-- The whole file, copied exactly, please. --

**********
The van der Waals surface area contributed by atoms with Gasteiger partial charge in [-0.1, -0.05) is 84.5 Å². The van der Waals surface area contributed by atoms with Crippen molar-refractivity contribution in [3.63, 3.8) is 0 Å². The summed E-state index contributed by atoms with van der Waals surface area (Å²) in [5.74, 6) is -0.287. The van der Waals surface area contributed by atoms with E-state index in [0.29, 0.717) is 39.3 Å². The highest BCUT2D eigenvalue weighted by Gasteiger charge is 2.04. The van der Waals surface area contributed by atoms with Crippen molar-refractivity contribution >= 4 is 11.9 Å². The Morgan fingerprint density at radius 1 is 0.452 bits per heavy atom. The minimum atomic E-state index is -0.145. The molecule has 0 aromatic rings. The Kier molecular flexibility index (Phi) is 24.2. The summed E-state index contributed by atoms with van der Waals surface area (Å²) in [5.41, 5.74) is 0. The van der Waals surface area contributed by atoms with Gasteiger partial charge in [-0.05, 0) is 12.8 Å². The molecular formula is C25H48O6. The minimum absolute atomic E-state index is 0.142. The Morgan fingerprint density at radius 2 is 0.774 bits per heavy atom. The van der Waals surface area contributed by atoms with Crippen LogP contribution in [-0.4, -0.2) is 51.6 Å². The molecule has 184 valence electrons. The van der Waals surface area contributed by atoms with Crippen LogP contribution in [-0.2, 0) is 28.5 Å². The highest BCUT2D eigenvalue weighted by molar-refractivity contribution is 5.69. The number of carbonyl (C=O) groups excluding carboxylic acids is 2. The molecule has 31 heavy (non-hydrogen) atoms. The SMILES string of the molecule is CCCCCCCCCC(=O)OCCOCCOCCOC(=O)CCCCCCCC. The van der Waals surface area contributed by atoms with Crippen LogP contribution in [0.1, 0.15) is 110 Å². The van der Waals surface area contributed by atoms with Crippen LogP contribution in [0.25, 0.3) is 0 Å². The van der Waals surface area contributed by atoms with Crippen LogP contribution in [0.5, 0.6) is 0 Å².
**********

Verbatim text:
The van der Waals surface area contributed by atoms with Gasteiger partial charge in [-0.1, -0.05) is 84.5 Å². The van der Waals surface area contributed by atoms with Crippen molar-refractivity contribution in [3.63, 3.8) is 0 Å². The summed E-state index contributed by atoms with van der Waals surface area (Å²) in [5.74, 6) is -0.287. The van der Waals surface area contributed by atoms with E-state index in [0.29, 0.717) is 39.3 Å². The highest BCUT2D eigenvalue weighted by Gasteiger charge is 2.04. The van der Waals surface area contributed by atoms with Crippen molar-refractivity contribution >= 4 is 11.9 Å². The Morgan fingerprint density at radius 1 is 0.452 bits per heavy atom. The minimum atomic E-state index is -0.145. The molecule has 0 aromatic rings. The Kier molecular flexibility index (Phi) is 24.2. The summed E-state index contributed by atoms with van der Waals surface area (Å²) in [5.41, 5.74) is 0. The van der Waals surface area contributed by atoms with Gasteiger partial charge in [-0.05, 0) is 12.8 Å². The molecular formula is C25H48O6. The minimum absolute atomic E-state index is 0.142. The Morgan fingerprint density at radius 2 is 0.774 bits per heavy atom. The van der Waals surface area contributed by atoms with Crippen LogP contribution in [-0.4, -0.2) is 51.6 Å². The molecule has 184 valence electrons. The van der Waals surface area contributed by atoms with Crippen LogP contribution in [-0.2, 0) is 28.5 Å². The highest BCUT2D eigenvalue weighted by molar-refractivity contribution is 5.69. The number of carbonyl (C=O) groups excluding carboxylic acids is 2. The molecule has 31 heavy (non-hydrogen) atoms. The SMILES string of the molecule is CCCCCCCCCC(=O)OCCOCCOCCOC(=O)CCCCCCCC. The van der Waals surface area contributed by atoms with Crippen LogP contribution in [0.1, 0.15) is 110 Å². The van der Waals surface area contributed by atoms with Crippen LogP contribution in [0.25, 0.3) is 0 Å². The van der Waals surface area contributed by atoms with Crippen LogP contribution in [0.5, 0.6) is 0 Å².